Archive for Writers

Arthur Miller

Posted in Central Cemetery (CT) with tags , , on May 31, 2016 by Cade

miller4

October 17, 1915 – February 10, 2005

Perhaps one of the most influential and prolific playwrights in American history, Arthur Miller explored themes such as family relationships, personal legacy and social responsibility in his plays – all set against the backdrop of the individual vs. society at-large. The masterpieces within his body of work look like a one-man anthology of the greatest American Dramas ever written:

Death of a Salesman
All My Sons
A View from the Bridge
The Crucible

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Harriet Beecher Stowe

Posted in Phillips Academy Cemetery with tags , on August 17, 2015 by Cade

stowe2June 14, 1811 – July 1, 1896

Harriet Beecher was a very well-educated writer from a very religious family who wrote dozens of books. But, none are as well-known or had as much of an impact as her landmark 1852 work, Uncle Tom’s Cabin. Originally produced as a serial for the abolitionist newspaper, The National Era, the story’s popularity (and accompanying controversy) demanded it be released in novel form. Cabin‘s depiction of the daily, oppressed life of slaves in America both enrapt a sympathetic people in the North and enraged Southerners whose very way of life depended on the slaves Stowe portrayed. The book sold outrageous amounts of copies. Continue reading

James Fenimore Cooper

Posted in Christ Churchyard (NY) with tags , on July 20, 2015 by Cade

cooper1September 15, 1789 – September 14, 1851

James Fenimore Cooper was one of the most popular American writers of the 19th century. His quasi-Romantic  writings tended toward the political especially in the sphere of Post-Revolutionary land rights and Native American relations. This is more than evident in his 5 novel series, the Leatherstocking Tales (which includes his masterwork, 1826’s The Last of the Mohicans.) Groundbreaking for the time, these stories were the first of their kind to feature Native American characters to the degree they did – for better AND worse. Continue reading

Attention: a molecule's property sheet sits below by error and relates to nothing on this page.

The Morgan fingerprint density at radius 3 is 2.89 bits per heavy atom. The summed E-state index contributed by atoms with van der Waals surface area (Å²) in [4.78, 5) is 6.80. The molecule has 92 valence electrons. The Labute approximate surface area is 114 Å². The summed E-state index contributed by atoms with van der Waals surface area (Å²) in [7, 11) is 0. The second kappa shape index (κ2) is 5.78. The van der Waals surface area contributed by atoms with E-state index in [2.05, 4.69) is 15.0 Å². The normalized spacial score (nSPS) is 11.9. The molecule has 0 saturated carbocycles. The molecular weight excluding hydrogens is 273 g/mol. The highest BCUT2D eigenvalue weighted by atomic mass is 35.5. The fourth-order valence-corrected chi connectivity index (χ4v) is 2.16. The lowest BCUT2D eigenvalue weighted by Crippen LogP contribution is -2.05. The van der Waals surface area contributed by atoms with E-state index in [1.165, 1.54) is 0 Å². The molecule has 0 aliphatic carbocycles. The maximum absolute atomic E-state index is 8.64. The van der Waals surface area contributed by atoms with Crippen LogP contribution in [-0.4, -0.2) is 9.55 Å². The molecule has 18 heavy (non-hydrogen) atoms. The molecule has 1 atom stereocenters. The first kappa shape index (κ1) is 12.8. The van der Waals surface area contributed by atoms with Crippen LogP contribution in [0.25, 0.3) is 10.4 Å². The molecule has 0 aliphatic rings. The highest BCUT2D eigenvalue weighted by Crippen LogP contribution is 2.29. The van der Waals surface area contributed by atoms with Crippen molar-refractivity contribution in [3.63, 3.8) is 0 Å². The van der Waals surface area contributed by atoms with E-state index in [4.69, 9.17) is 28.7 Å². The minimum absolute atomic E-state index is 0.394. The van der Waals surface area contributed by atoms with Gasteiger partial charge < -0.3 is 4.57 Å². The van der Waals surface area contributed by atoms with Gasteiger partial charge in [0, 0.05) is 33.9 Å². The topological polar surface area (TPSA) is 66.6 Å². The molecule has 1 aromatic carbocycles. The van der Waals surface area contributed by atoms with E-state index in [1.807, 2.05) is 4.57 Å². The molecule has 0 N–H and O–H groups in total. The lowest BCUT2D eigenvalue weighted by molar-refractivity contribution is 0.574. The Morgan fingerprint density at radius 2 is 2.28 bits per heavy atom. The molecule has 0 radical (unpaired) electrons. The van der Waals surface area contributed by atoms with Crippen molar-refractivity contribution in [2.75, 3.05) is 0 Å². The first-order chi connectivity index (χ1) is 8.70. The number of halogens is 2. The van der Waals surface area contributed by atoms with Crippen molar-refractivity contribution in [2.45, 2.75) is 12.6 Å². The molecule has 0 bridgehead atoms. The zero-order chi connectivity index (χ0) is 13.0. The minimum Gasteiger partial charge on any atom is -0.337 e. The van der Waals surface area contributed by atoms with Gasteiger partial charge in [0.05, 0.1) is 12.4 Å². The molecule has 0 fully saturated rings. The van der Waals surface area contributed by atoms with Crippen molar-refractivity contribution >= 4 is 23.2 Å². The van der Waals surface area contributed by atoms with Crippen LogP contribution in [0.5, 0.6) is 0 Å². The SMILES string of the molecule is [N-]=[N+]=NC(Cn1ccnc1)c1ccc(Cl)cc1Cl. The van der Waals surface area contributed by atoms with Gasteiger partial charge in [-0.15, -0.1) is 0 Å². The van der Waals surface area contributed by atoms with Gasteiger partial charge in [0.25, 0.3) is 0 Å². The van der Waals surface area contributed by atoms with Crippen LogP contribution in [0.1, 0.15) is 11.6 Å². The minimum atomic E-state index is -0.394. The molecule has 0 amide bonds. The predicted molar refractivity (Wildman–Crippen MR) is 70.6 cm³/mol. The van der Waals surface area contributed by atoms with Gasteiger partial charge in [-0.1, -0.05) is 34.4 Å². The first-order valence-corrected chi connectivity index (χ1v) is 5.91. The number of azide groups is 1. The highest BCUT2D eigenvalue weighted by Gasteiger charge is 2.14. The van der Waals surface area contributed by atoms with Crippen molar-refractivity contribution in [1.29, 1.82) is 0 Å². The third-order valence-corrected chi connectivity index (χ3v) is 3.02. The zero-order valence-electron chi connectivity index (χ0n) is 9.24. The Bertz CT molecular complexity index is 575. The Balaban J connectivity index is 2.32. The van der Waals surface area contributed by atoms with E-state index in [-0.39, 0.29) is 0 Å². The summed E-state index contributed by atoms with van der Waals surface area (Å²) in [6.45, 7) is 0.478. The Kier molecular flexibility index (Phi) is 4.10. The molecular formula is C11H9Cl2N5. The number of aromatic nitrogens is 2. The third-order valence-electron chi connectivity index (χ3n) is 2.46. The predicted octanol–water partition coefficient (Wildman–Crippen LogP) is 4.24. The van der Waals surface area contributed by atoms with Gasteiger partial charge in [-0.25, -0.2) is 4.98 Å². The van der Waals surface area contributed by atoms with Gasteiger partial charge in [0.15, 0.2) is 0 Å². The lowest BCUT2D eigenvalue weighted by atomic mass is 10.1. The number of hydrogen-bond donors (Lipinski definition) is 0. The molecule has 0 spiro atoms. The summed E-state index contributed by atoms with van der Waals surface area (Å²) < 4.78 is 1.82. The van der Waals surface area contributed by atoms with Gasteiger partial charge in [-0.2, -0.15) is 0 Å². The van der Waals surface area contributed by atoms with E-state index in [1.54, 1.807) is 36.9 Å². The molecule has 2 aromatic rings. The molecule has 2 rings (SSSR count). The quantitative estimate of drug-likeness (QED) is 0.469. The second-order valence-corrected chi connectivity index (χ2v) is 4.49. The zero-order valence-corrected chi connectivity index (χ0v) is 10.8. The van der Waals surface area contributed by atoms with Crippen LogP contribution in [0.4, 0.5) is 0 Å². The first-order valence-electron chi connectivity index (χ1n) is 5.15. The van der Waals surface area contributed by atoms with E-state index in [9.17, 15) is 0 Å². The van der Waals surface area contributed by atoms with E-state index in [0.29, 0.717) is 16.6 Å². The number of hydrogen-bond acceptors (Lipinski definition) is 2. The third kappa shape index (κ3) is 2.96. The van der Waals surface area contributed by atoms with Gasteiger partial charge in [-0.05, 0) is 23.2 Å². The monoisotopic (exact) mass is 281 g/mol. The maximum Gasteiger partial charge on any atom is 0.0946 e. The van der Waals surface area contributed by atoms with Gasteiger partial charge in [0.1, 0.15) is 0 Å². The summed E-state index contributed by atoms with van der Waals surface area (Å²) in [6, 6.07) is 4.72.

L.M. Montgomery

Posted in Cavendish Cemetery with tags , on August 3, 2014 by Cade

montgomery1November 30, 1874 – April 24, 1942

How much power and influence can one woman have? In Lucy Maud Montgomery’s case, enough to single-handedly transform a 19th Century idyllic seaside farm town into the Canadian version of Branson, Missouri – complete with amusement parks, go-karts and a Ripley’s Believe it or Not! Thanks to Montgomery’s classic “Anne of Green Gables” book series, the titular house and the surrounding area have become Prince Edward Island’s top tourist attraction and stand in stark contrast to the rest of the still-mostly-rural island province.

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Honoré de Balzac

Posted in Père Lachaise Cemetery with tags , on April 2, 2014 by Cade

balzac1May 20, 1799 – August 18, 1850

A noted pioneer of the Realist movement in European literature, Honoré de Balzac was a highly influential novelist and playwright. Balzac’s work was known for its flawed characters and minute detail that outlined life in his native France (specifically, Paris) in the time after Napoleon. The energy that drove his characters and stories wasn’t just creation. The man, himself, lived life at a torrid pace. Many of his finished novels and plays are the result of meticulous – borderline obsessive – revision and gallons upon gallons of coffee. Continue reading

Henry Wadsworth Longfellow

Posted in Mt. Auburn Cemetery with tags , , on February 28, 2014 by Cade

longfellow1February 27, 1807 – March 24, 1882

Henry Wadsworth Longfellow was a popular American Romantic poet whose lyrical poems often depicted historic or mythological narratives. Perhaps his most famous work is “Paul Revere’s Ride.”

Longfellow was born in Portland, ME and attended Bowdoin College. He spent many years abroad in Europe and learned a number of languages. This would lead to him becoming one of the more important translators of the 19th Century. In fact, he was the first American to translate Dante’s Divine Comedy. Though his works were met with popular success, his life was filled with tragedy. Continue reading

William S. Burroughs

Posted in Bellefontaine Cemetery with tags , , , on December 26, 2013 by Cade

burroughs1February 5, 1914 – August 2, 1997

William Seward Burroughs II was a highly influential and controversial American writer of novels, essays, short stories and poems. His love of subversion and satire coupled with his outlandish personal experiences made him one of the more colorful and unique voices of the 20th Century. A prominent member/founder of the Beat movement, his most famous works include Naked Lunch, Junkie and Queer. Burroughs was well involved with fellow Beats Jack Kerouac and Allen Ginsberg, at times living with one or the other in various New York and Paris locales. He was also big into drugs. Like heavy, heroin and morphine-type drugs. Continue reading